Many media have qualified the arrest of the Interpol-sought businessman Semion Mogilevich (unofficial sources report that he is the real founder of the RosUkrEnergo company) as Moscow's response to repeated statements by new Ukrainian Prime Minister Yulia Tymoshenko about her intentions to get rid of mediators in gas supplies to Ukraine.

In addition, commentators are linking his arrest with the presidential campaign in Russia. "The story with Semion Mogilevich's arrest is picking up steam. Isn't it Russia's answer to Tymoshenko's rise to power? ... Considering a change of government in Ukraine and the final stage of the ‘successor' operation in Russia, it would be naïve to assume that a man with seven faces has been arrested for no particular reason... He was probably arrested because before leaving his post, Vladimir Putin wants to clean the territory for his successor so that Dmitry Medvedev can start his rule from scratch. Interestingly, in recent times Gazprom was somewhat tired of RosUkrEnergo's activities. (Podrobnosti, January 28)

The media have dismissed Tymoshenko's idea to build a White Stream gas pipeline, which would supply gas from Azerbaijan and Central Asia to Europe via Ukraine, as utopian. They do not think that Brussels and Washington are likely to give up the idea of building a trans-Caspian gas pipeline bypassing Russia. "Russia and the EU are fighting for Azerbaijani gas... It is ridiculous to talk about one more pipeline. After all, the EU and Russia have detailed projects and their influence cannot be compared with Kiev's dubious diplomatic charm." (ProUa, January 28)


Observers are strongly critical of Moscow, which has not officially recognized the sovereignty of unrecognized republics (Transdnestr, Abkhazia and South Ossetia), but is giving them political and economic support.

"Moscow's position will not change after the Russian presidential elections in March. The Republic of Moldova is not high on the list of Russian foreign policy. Russia is now trying to restore the positions it lost in the 1990s. Considering that a man from Putin's entourage will become the next president, it is clear that the current practice will largely be the same with due account of domestic and foreign policy considerations. Apparently, Moscow will continue pulling the wool over the eyes of Chisinau by giving it hope on the Transdnestr problem, but will delay its decision to the time when Russia is able to gain a lot from a relevant agreement. (Press-obozreniye, January 23)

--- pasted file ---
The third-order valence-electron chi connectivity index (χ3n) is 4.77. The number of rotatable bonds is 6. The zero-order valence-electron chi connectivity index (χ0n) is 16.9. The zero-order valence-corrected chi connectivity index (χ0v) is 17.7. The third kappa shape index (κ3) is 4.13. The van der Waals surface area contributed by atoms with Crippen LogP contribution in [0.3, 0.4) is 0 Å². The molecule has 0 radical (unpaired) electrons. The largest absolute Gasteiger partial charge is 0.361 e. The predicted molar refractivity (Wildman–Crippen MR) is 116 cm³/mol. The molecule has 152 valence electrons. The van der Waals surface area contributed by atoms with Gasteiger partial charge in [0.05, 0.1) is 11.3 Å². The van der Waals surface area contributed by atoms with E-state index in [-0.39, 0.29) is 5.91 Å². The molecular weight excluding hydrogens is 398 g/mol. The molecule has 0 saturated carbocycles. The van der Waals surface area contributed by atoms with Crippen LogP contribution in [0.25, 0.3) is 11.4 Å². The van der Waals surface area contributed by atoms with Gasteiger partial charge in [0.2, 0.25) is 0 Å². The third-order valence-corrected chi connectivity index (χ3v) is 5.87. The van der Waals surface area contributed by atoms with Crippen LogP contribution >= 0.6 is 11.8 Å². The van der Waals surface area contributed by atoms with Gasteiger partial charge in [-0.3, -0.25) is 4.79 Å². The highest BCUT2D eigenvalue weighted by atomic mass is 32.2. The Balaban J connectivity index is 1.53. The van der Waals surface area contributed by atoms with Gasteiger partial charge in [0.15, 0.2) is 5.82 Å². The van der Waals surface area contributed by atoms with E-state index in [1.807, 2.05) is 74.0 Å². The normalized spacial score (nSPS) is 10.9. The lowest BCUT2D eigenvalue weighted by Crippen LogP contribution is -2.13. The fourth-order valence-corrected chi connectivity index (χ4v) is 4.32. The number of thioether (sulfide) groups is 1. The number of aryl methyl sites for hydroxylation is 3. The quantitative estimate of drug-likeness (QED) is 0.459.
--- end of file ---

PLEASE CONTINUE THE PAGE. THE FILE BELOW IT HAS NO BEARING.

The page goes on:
The media believes that the Kremlin has given up its attempts to openly support a pro-Russian presidential nominee.

"For a considerable number of voters, it is not so important whom they will elect president as who is favored by Putin... But the Kremlin will not bluntly say whom it wants to be the president of Armenia, particularly because no presidential nominee will pursue an anti-Russian policy if elected. Luckily, we do not have such adventure seekers in the Armenian elite." (Aravot, January 23)

"Russia is revising its policy of blind support for the Armenian regime... During the last 10 years, the Russian authorities considered a power change in Armenia risky because of fears that the new leaders would orient Armenia to the West." (Aikakan Zhamanak, January 23)


The media have welcomed statements by Russian Foreign Minister Sergei Lavrov about Moscow's respect for Georgia's territorial integrity and his promise not to use the Kosovo precedent for recognizing Abkhazia and South Ossetia.

"Lavrov's statement did not come as a surprise... Russia is a rather pragmatic country with quite clever leaders. They know very well that the Kosovo example should never be used." (Rezonansi, January 29)